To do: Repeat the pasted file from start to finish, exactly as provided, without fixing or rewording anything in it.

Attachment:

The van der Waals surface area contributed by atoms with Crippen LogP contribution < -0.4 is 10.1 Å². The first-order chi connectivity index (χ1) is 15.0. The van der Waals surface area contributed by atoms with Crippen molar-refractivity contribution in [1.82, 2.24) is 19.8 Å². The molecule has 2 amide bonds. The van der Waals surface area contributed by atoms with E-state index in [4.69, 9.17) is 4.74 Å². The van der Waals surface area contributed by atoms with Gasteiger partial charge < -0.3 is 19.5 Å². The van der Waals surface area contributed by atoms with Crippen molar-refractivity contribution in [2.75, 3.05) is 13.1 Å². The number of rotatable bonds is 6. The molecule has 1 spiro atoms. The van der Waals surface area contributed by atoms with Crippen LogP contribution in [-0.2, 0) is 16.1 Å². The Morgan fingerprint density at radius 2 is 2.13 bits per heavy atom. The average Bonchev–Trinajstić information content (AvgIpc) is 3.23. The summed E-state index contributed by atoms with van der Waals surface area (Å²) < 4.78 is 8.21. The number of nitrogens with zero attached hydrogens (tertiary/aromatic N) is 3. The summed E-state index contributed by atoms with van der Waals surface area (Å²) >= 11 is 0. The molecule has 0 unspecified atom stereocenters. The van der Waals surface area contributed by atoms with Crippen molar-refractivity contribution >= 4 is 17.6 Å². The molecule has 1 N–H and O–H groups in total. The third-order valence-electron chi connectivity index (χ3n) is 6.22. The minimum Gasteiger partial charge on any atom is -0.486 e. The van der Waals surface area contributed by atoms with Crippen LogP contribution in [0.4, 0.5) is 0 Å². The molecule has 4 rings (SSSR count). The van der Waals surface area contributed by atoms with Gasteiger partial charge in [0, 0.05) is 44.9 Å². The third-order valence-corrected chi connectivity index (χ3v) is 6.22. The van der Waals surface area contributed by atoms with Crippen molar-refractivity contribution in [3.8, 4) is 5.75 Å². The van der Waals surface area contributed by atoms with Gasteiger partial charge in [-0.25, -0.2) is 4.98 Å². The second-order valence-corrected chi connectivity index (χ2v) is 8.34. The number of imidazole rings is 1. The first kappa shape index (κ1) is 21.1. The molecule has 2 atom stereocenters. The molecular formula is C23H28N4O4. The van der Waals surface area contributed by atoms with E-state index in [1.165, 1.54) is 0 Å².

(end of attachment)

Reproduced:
The van der Waals surface area contributed by atoms with Crippen LogP contribution < -0.4 is 10.1 Å². The first-order chi connectivity index (χ1) is 15.0. The van der Waals surface area contributed by atoms with Crippen molar-refractivity contribution in [1.82, 2.24) is 19.8 Å². The molecule has 2 amide bonds. The van der Waals surface area contributed by atoms with E-state index in [4.69, 9.17) is 4.74 Å². The van der Waals surface area contributed by atoms with Gasteiger partial charge < -0.3 is 19.5 Å². The van der Waals surface area contributed by atoms with Crippen molar-refractivity contribution in [2.75, 3.05) is 13.1 Å². The number of rotatable bonds is 6. The molecule has 1 spiro atoms. The van der Waals surface area contributed by atoms with Crippen LogP contribution in [-0.2, 0) is 16.1 Å². The Morgan fingerprint density at radius 2 is 2.13 bits per heavy atom. The average Bonchev–Trinajstić information content (AvgIpc) is 3.23. The summed E-state index contributed by atoms with van der Waals surface area (Å²) < 4.78 is 8.21. The number of nitrogens with zero attached hydrogens (tertiary/aromatic N) is 3. The summed E-state index contributed by atoms with van der Waals surface area (Å²) >= 11 is 0. The molecule has 0 unspecified atom stereocenters. The van der Waals surface area contributed by atoms with Crippen molar-refractivity contribution >= 4 is 17.6 Å². The molecule has 1 N–H and O–H groups in total. The third-order valence-electron chi connectivity index (χ3n) is 6.22. The minimum Gasteiger partial charge on any atom is -0.486 e. The van der Waals surface area contributed by atoms with Crippen LogP contribution in [0.4, 0.5) is 0 Å². The molecule has 4 rings (SSSR count). The van der Waals surface area contributed by atoms with Gasteiger partial charge in [0, 0.05) is 44.9 Å². The third-order valence-corrected chi connectivity index (χ3v) is 6.22. The van der Waals surface area contributed by atoms with Crippen molar-refractivity contribution in [3.8, 4) is 5.75 Å². The van der Waals surface area contributed by atoms with Gasteiger partial charge in [-0.25, -0.2) is 4.98 Å². The second-order valence-corrected chi connectivity index (χ2v) is 8.34. The number of imidazole rings is 1. The first kappa shape index (κ1) is 21.1. The molecule has 2 atom stereocenters. The molecular formula is C23H28N4O4. The van der Waals surface area contributed by atoms with E-state index in [1.165, 1.54) is 0 Å².